Casal fuma um cigarro de maconha sentados em um sofá com capa amarela com estampa de flores.
Brazil -
November 26, 2023

Love, Family, and Marijuana

A testimony of cultural and social changes over the last 50 years in São Paulo, Brazil.

By Rebeca Lerer
Photographs by Victor Moriyama for Vist Projects

As the couple themselves recount, Carlos Raposão and Hulda Apfel had their destinies shaped even in the maternity ward. Both were born in the same São Paulo Hospital, in the city center; he was born in 1960, and she in 1963. Friends since childhood and later sweethearts, they grew up as neighbors in the far southwest of São Paulo, in the metropolitan region of Francisco Morato. In another coincidence, Raposão and Hulda come from traditional families, children of police officers who became agents of the military dictatorship that took hold in the country during their childhood and persisted until the couple’s youth (1964 – 1985). They married early because their families demanded it. “Her father asked me, crying,” says Raposão, opening the gate of the single-story house where they have lived since the 1980s on a narrow street in Jardim Arpoador.

A vintage motorhome parked in front immediately catches the eye. The vehicle was entirely restored by Raposão, a slender guy with small, bright eyes, who becomes your friend even before introducing you to the chaotic and pulsating garden at the back of the residence. He worked as a school van driver and instructor, took the family camping, and even lived at the beach. He overcame depression. He looks at his wife Hulda with affection. The kind that complains with a smile.

In the house, the constant soundtrack is orchestrated by two guinea fowls, three cats, and three dogs that move between the living room and the yard vying for attention. Hulda shares gossip about the neighborhood while serving coffee. She, who was a telephone operator for almost 20 years, is a lady with a sweet voice, smiles, and generous hugs that fill the space around her with satire and much matriarchal wisdom. She talks about her children, talks about her grandson, explains the dirty dishes in the sink, connects facts and comments. She responds to Raposão’s gaze with affection. The youthful love between them is beautiful.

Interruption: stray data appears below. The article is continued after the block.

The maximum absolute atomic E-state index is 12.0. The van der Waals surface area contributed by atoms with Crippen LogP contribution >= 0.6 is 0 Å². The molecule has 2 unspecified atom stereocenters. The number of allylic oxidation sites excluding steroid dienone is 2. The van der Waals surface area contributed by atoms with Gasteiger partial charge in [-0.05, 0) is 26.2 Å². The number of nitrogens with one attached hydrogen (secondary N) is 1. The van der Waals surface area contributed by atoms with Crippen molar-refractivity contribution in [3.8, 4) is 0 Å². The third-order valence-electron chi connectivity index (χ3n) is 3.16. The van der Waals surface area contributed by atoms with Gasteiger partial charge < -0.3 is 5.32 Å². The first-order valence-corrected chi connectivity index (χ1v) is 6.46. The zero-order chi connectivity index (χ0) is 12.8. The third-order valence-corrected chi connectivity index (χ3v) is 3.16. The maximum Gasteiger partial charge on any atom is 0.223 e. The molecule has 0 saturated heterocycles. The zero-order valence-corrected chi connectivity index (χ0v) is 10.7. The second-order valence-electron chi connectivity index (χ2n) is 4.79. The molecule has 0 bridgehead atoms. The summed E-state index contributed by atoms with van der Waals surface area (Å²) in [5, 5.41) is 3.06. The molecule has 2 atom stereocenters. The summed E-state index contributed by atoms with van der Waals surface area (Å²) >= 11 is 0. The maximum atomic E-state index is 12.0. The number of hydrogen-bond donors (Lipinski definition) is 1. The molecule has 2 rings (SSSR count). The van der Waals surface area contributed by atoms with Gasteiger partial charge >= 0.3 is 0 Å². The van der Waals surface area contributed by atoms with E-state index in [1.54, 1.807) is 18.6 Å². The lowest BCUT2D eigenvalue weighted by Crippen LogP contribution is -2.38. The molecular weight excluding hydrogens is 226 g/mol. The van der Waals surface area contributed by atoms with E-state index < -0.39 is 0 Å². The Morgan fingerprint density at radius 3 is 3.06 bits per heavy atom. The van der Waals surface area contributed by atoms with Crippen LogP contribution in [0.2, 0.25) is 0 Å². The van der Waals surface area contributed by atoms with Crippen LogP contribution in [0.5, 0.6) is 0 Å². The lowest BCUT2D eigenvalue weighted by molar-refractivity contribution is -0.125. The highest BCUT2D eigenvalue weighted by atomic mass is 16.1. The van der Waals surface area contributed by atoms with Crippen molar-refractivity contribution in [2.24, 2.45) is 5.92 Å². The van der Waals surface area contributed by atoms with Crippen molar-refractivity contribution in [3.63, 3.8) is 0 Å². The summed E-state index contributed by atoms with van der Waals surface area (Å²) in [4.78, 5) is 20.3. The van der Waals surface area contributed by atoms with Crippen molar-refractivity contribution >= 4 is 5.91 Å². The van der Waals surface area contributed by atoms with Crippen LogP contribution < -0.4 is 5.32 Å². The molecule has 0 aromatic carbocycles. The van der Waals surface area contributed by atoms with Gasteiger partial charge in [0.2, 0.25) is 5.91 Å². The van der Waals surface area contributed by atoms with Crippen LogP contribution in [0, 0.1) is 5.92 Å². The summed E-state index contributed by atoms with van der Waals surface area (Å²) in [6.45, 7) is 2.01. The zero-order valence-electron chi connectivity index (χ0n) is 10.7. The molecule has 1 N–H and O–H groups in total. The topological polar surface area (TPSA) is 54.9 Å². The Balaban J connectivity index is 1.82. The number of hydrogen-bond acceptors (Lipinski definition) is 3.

The interview was about marijuana, but with each question, the conversation was diverted by the couple’s experiences over the past decades, which are memories of the city itself. “On the day of our wedding, in September 1981, the first major traffic jam in São Paulo occurred. At that time, there was not this traffic like today. It was the inauguration of Shopping Eldorado, one of the first, and the bridge got stuck with so many cars. I arrived late to my own wedding at Largo da Batata and even forgot my bouquet; my aunt had to improvise with flowers she stole from the church,” Hulda says, laughing. She shows the sepia photo album displaying the happiness of the young couple, analyzing the female looks with short hair and aggressive shoulder pads and men wearing bell-bottom pants and mullets in Mick Jagger cosplays. “She died,” Raposão interrupts, pointing to a beautiful, smiling blonde woman in several photos. “She was our friend. She tried cocaine once and never stopped. She was murdered over a debt of 10 cruzeiros of powder in a dispute in the favela. Such a shame.”

We had a little bar at home with various types of drinks and liked to throw parties. We lived drunk and arguing, it didn’t work out. We started smoking more marijuana and drinking less, and our fights changed. We argue while laughing; the conversation flows more smoothly. We became pot smokers

The “bridge” mentioned by Hulda is not a mere detail but an important marker of class and mobility in São Paulo’s urban geography, whose expanded center is located between the two marginal roads that follow the two main rivers crossing the city. The center and the outskirts of the immense metropolis are connected by dozens of bridges and viaducts over the dark and foul-smelling waters of the Pinheiros and Tietê rivers, so polluted and channeled that they resemble sewers. In São Paulo, the land of skyscrapers, those who live “on the other side of the bridge,” like Hulda and Raposão, live with precarious urban infrastructure, overt structural racism, limited access to the city, and especially, the criminalization of poverty, stigma, armed violence, lack of assistance, and police brutality associated with the war on drugs.